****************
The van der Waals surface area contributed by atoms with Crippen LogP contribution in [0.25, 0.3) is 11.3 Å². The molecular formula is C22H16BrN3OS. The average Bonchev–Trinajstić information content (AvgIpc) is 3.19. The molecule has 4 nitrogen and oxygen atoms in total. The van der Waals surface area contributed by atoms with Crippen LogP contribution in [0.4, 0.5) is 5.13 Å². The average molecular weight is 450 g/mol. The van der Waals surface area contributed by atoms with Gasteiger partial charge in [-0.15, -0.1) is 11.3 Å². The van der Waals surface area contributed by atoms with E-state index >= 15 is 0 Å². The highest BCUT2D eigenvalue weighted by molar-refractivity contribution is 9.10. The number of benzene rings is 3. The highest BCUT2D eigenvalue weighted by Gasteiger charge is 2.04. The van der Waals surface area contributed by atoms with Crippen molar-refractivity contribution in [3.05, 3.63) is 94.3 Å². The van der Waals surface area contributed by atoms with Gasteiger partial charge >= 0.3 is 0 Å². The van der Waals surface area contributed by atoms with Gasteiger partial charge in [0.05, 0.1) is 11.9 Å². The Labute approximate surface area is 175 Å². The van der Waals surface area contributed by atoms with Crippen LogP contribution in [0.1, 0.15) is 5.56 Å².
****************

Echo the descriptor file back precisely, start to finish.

The van der Waals surface area contributed by atoms with Crippen LogP contribution in [0.25, 0.3) is 11.3 Å². The molecular formula is C22H16BrN3OS. The average Bonchev–Trinajstić information content (AvgIpc) is 3.19. The molecule has 4 nitrogen and oxygen atoms in total. The van der Waals surface area contributed by atoms with Crippen LogP contribution in [0.4, 0.5) is 5.13 Å². The average molecular weight is 450 g/mol. The van der Waals surface area contributed by atoms with Gasteiger partial charge in [-0.15, -0.1) is 11.3 Å². The van der Waals surface area contributed by atoms with E-state index >= 15 is 0 Å². The highest BCUT2D eigenvalue weighted by molar-refractivity contribution is 9.10. The number of benzene rings is 3. The highest BCUT2D eigenvalue weighted by Gasteiger charge is 2.04. The van der Waals surface area contributed by atoms with Crippen molar-refractivity contribution in [3.05, 3.63) is 94.3 Å². The van der Waals surface area contributed by atoms with Gasteiger partial charge >= 0.3 is 0 Å². The van der Waals surface area contributed by atoms with Gasteiger partial charge in [0.05, 0.1) is 11.9 Å². The Labute approximate surface area is 175 Å². The van der Waals surface area contributed by atoms with Crippen LogP contribution in [0.1, 0.15) is 5.56 Å².